Sputnik: Could rivalry arise between such blocs in the Central European region?

Mateusz Piskorski: Of course, you would have to deal with two groups diametrically opposed to each other: one is sovereign, realistic and pragmatic; the other is irrational, suffering from many phobias and dependent on Washington. For most relatively independent Central European countries, the choice would be obvious in this context. But one must also reckon with Washington’s pressure on all subjects. In short, if we imagine such a scenario, then the idea of ​​the Three Seas, put forward by the PiS party, will be a thing of the past, as well as the project to turn Poland into a distribution centre for American liquefied gas.

Sputnik: Could such media activity of Macron lead to some kind of crisis in the Polish-French relations?

Mateusz Piskorski: Actually, Polish-French relations are in a state of permanent crisis from the moment of PiS coming to power. Nothing new will happen, since it’s difficult to even imagine the further deterioration of these relations. Caustic comments and even insulting epithets regarding the French President appear in the media and the statements of politicians. Some even call him the Kremlin’s “useful idiot,” forgetting their own, much less useful, idiocy in their relations with the White House. Frankly, these people react so painfully only because Macron’s statement was positively accepted by Moscow.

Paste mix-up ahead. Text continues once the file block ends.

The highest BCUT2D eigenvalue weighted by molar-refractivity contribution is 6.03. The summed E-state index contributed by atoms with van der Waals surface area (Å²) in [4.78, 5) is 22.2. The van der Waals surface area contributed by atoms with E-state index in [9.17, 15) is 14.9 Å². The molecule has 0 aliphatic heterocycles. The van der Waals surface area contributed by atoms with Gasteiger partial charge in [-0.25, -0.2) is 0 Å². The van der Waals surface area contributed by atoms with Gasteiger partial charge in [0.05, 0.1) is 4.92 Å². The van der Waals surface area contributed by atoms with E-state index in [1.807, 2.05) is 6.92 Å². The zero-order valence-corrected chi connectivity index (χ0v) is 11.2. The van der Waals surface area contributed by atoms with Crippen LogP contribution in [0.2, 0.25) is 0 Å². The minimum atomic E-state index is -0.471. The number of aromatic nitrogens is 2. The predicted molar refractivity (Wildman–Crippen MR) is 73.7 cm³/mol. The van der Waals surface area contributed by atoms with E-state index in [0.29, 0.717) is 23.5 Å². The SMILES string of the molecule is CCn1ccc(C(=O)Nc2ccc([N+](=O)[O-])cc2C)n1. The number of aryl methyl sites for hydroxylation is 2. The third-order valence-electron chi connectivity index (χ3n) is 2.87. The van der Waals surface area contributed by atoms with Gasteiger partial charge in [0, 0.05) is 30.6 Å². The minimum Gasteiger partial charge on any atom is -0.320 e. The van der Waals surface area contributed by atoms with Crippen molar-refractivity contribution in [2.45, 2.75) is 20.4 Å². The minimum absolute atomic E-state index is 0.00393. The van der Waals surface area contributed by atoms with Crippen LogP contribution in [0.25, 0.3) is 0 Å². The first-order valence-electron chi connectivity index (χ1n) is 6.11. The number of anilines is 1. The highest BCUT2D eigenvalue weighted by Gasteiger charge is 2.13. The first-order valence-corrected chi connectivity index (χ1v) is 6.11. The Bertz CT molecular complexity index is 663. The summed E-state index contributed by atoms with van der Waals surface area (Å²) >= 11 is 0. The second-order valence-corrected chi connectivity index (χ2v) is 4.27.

In their opinion, everything that provokes a favourable reaction from Russia contradicts the interests of Poland. However, I doubt that we’ll see aggressive attacks in France, except that the French embassy will say something. I think that Europe is currently dealing with more important things than comments from a couple of hundred annoyed people in Poland. Macron said fairly obvious things, based on a realistic assessment of the situation in the international arena. Of course, Polish politicians could objectively argue with his theses, even try to refute his arguments.

They don’t care much about Macron with his opinion about NATO, since he is just another “influence agent” of Moscow. This is the absurdity we live today in Poland.